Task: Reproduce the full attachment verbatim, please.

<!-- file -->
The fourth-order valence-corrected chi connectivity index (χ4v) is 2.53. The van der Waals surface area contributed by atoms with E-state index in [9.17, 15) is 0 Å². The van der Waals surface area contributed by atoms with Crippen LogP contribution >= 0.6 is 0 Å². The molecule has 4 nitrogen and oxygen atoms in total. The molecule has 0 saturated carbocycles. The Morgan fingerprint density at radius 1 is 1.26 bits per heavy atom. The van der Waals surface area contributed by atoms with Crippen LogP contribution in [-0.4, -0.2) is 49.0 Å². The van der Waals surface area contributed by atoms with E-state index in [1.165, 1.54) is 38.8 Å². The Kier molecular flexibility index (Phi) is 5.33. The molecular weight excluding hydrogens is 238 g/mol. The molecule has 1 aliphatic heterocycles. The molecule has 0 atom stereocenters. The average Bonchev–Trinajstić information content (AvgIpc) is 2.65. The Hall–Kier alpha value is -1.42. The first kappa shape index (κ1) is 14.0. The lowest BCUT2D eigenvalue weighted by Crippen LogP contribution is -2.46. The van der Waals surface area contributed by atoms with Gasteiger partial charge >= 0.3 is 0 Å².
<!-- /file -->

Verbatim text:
The fourth-order valence-corrected chi connectivity index (χ4v) is 2.53. The van der Waals surface area contributed by atoms with E-state index in [9.17, 15) is 0 Å². The van der Waals surface area contributed by atoms with Crippen LogP contribution >= 0.6 is 0 Å². The molecule has 4 nitrogen and oxygen atoms in total. The molecule has 0 saturated carbocycles. The Morgan fingerprint density at radius 1 is 1.26 bits per heavy atom. The van der Waals surface area contributed by atoms with Crippen LogP contribution in [-0.4, -0.2) is 49.0 Å². The van der Waals surface area contributed by atoms with E-state index in [1.165, 1.54) is 38.8 Å². The Kier molecular flexibility index (Phi) is 5.33. The molecular weight excluding hydrogens is 238 g/mol. The molecule has 1 aliphatic heterocycles. The molecule has 0 atom stereocenters. The average Bonchev–Trinajstić information content (AvgIpc) is 2.65. The Hall–Kier alpha value is -1.42. The first kappa shape index (κ1) is 14.0. The lowest BCUT2D eigenvalue weighted by Crippen LogP contribution is -2.46. The van der Waals surface area contributed by atoms with Gasteiger partial charge >= 0.3 is 0 Å².